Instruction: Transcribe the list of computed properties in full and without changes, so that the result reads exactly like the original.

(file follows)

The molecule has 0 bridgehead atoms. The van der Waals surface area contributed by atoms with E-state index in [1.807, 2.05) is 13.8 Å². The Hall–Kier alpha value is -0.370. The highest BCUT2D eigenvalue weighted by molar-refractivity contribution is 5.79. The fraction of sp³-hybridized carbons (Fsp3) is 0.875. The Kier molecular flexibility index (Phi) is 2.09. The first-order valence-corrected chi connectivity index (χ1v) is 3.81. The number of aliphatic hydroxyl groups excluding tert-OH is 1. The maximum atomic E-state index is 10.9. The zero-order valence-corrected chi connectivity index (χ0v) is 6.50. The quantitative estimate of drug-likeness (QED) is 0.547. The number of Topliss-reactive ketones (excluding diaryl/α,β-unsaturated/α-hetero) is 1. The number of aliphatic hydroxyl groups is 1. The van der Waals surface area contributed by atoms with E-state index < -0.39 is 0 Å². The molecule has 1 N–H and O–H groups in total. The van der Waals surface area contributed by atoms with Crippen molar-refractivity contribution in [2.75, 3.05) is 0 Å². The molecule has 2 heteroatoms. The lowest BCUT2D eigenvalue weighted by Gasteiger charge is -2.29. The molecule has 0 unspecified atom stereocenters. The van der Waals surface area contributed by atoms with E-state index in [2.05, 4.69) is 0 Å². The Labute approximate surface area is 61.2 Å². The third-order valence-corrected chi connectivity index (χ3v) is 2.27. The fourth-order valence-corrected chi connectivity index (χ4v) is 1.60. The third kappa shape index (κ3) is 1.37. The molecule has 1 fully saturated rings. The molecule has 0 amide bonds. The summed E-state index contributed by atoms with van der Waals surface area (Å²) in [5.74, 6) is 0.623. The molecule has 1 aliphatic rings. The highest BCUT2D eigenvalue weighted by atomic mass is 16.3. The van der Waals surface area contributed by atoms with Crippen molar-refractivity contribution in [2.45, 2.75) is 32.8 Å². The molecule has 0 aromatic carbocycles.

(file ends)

The molecule has 0 bridgehead atoms. The van der Waals surface area contributed by atoms with E-state index in [1.807, 2.05) is 13.8 Å². The Hall–Kier alpha value is -0.370. The highest BCUT2D eigenvalue weighted by molar-refractivity contribution is 5.79. The fraction of sp³-hybridized carbons (Fsp3) is 0.875. The Kier molecular flexibility index (Phi) is 2.09. The first-order valence-corrected chi connectivity index (χ1v) is 3.81. The number of aliphatic hydroxyl groups excluding tert-OH is 1. The maximum atomic E-state index is 10.9. The zero-order valence-corrected chi connectivity index (χ0v) is 6.50. The quantitative estimate of drug-likeness (QED) is 0.547. The number of Topliss-reactive ketones (excluding diaryl/α,β-unsaturated/α-hetero) is 1. The number of aliphatic hydroxyl groups is 1. The van der Waals surface area contributed by atoms with E-state index < -0.39 is 0 Å². The molecule has 1 N–H and O–H groups in total. The van der Waals surface area contributed by atoms with Crippen molar-refractivity contribution in [2.75, 3.05) is 0 Å². The molecule has 2 heteroatoms. The lowest BCUT2D eigenvalue weighted by Gasteiger charge is -2.29. The molecule has 0 unspecified atom stereocenters. The van der Waals surface area contributed by atoms with E-state index in [2.05, 4.69) is 0 Å². The Labute approximate surface area is 61.2 Å². The third-order valence-corrected chi connectivity index (χ3v) is 2.27. The fourth-order valence-corrected chi connectivity index (χ4v) is 1.60. The third kappa shape index (κ3) is 1.37. The molecule has 1 fully saturated rings. The molecule has 0 amide bonds. The summed E-state index contributed by atoms with van der Waals surface area (Å²) in [5.74, 6) is 0.623. The molecule has 1 aliphatic rings. The highest BCUT2D eigenvalue weighted by atomic mass is 16.3. The van der Waals surface area contributed by atoms with Crippen molar-refractivity contribution in [2.45, 2.75) is 32.8 Å². The molecule has 0 aromatic carbocycles.